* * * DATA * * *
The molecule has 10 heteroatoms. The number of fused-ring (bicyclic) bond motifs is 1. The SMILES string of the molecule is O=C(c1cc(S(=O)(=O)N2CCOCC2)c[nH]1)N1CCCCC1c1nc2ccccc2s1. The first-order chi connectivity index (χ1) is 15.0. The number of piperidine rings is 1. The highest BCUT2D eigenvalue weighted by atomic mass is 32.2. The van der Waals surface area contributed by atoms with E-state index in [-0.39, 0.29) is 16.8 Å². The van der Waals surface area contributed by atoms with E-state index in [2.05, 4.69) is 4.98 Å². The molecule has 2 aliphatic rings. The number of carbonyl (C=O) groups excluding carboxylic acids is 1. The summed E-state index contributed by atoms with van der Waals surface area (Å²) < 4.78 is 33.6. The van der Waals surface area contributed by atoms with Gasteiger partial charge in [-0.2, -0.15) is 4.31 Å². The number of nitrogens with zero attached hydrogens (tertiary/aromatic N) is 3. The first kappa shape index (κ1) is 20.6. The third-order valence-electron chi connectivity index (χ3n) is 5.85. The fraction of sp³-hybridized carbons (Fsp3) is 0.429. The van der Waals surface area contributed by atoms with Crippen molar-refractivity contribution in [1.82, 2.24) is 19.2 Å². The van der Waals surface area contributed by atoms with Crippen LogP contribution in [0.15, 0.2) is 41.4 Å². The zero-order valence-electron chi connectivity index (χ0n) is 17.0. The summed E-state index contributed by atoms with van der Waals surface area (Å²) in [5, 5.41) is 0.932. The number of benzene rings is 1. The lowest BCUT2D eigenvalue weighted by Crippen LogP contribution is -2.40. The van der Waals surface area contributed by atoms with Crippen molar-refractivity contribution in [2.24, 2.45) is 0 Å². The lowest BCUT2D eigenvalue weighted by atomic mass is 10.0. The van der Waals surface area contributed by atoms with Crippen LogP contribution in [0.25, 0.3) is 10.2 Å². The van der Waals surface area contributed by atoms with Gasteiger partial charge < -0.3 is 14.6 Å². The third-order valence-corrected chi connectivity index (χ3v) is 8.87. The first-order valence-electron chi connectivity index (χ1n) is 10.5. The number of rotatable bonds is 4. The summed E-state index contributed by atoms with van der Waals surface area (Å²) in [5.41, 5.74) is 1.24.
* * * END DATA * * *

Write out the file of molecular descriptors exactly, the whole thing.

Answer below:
The molecule has 10 heteroatoms. The number of fused-ring (bicyclic) bond motifs is 1. The SMILES string of the molecule is O=C(c1cc(S(=O)(=O)N2CCOCC2)c[nH]1)N1CCCCC1c1nc2ccccc2s1. The first-order chi connectivity index (χ1) is 15.0. The number of piperidine rings is 1. The highest BCUT2D eigenvalue weighted by atomic mass is 32.2. The van der Waals surface area contributed by atoms with E-state index in [-0.39, 0.29) is 16.8 Å². The van der Waals surface area contributed by atoms with E-state index in [2.05, 4.69) is 4.98 Å². The molecule has 2 aliphatic rings. The number of carbonyl (C=O) groups excluding carboxylic acids is 1. The summed E-state index contributed by atoms with van der Waals surface area (Å²) < 4.78 is 33.6. The van der Waals surface area contributed by atoms with Gasteiger partial charge in [-0.2, -0.15) is 4.31 Å². The number of nitrogens with zero attached hydrogens (tertiary/aromatic N) is 3. The first kappa shape index (κ1) is 20.6. The third-order valence-electron chi connectivity index (χ3n) is 5.85. The fraction of sp³-hybridized carbons (Fsp3) is 0.429. The van der Waals surface area contributed by atoms with Crippen molar-refractivity contribution in [1.82, 2.24) is 19.2 Å². The van der Waals surface area contributed by atoms with Crippen LogP contribution in [0.15, 0.2) is 41.4 Å². The zero-order valence-electron chi connectivity index (χ0n) is 17.0. The summed E-state index contributed by atoms with van der Waals surface area (Å²) in [5, 5.41) is 0.932. The number of benzene rings is 1. The lowest BCUT2D eigenvalue weighted by Crippen LogP contribution is -2.40. The van der Waals surface area contributed by atoms with Crippen molar-refractivity contribution in [2.24, 2.45) is 0 Å². The lowest BCUT2D eigenvalue weighted by atomic mass is 10.0. The van der Waals surface area contributed by atoms with Crippen LogP contribution in [0.25, 0.3) is 10.2 Å². The van der Waals surface area contributed by atoms with Gasteiger partial charge < -0.3 is 14.6 Å². The third-order valence-corrected chi connectivity index (χ3v) is 8.87. The first-order valence-electron chi connectivity index (χ1n) is 10.5. The number of rotatable bonds is 4. The summed E-state index contributed by atoms with van der Waals surface area (Å²) in [5.41, 5.74) is 1.24.